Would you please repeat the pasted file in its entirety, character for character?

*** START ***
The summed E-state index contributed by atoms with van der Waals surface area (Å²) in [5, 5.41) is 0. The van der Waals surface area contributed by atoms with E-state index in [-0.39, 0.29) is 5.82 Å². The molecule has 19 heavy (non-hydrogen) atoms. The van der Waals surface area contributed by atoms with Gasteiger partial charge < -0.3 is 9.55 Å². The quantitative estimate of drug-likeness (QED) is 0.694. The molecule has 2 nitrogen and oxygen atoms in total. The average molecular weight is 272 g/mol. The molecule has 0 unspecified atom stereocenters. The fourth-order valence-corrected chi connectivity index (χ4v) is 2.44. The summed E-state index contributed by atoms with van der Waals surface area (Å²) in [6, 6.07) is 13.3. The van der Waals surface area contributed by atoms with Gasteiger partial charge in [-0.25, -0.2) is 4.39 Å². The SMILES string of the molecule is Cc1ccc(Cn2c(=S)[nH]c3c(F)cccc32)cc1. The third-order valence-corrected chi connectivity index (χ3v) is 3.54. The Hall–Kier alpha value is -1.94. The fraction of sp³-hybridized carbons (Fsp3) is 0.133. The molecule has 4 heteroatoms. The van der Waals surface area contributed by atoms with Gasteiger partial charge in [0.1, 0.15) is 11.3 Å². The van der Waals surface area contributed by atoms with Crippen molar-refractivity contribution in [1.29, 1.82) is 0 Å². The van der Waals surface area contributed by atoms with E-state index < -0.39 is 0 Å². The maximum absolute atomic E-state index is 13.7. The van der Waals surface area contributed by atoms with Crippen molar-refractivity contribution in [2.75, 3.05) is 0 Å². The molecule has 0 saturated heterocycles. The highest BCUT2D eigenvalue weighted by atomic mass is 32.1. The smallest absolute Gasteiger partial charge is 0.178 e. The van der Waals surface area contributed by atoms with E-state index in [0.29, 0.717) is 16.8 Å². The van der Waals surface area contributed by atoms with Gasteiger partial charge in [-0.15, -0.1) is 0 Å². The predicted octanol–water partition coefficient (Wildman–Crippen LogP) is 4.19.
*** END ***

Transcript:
The summed E-state index contributed by atoms with van der Waals surface area (Å²) in [5, 5.41) is 0. The van der Waals surface area contributed by atoms with E-state index in [-0.39, 0.29) is 5.82 Å². The molecule has 19 heavy (non-hydrogen) atoms. The van der Waals surface area contributed by atoms with Gasteiger partial charge < -0.3 is 9.55 Å². The quantitative estimate of drug-likeness (QED) is 0.694. The molecule has 2 nitrogen and oxygen atoms in total. The average molecular weight is 272 g/mol. The molecule has 0 unspecified atom stereocenters. The fourth-order valence-corrected chi connectivity index (χ4v) is 2.44. The summed E-state index contributed by atoms with van der Waals surface area (Å²) in [6, 6.07) is 13.3. The van der Waals surface area contributed by atoms with Gasteiger partial charge in [-0.25, -0.2) is 4.39 Å². The SMILES string of the molecule is Cc1ccc(Cn2c(=S)[nH]c3c(F)cccc32)cc1. The third-order valence-corrected chi connectivity index (χ3v) is 3.54. The Hall–Kier alpha value is -1.94. The fraction of sp³-hybridized carbons (Fsp3) is 0.133. The molecule has 4 heteroatoms. The van der Waals surface area contributed by atoms with Gasteiger partial charge in [0.1, 0.15) is 11.3 Å². The van der Waals surface area contributed by atoms with Crippen molar-refractivity contribution in [1.29, 1.82) is 0 Å². The van der Waals surface area contributed by atoms with E-state index < -0.39 is 0 Å². The maximum absolute atomic E-state index is 13.7. The van der Waals surface area contributed by atoms with Crippen molar-refractivity contribution in [2.75, 3.05) is 0 Å². The molecule has 0 saturated heterocycles. The highest BCUT2D eigenvalue weighted by atomic mass is 32.1. The smallest absolute Gasteiger partial charge is 0.178 e. The van der Waals surface area contributed by atoms with E-state index in [0.29, 0.717) is 16.8 Å². The van der Waals surface area contributed by atoms with Gasteiger partial charge in [-0.15, -0.1) is 0 Å². The predicted octanol–water partition coefficient (Wildman–Crippen LogP) is 4.19.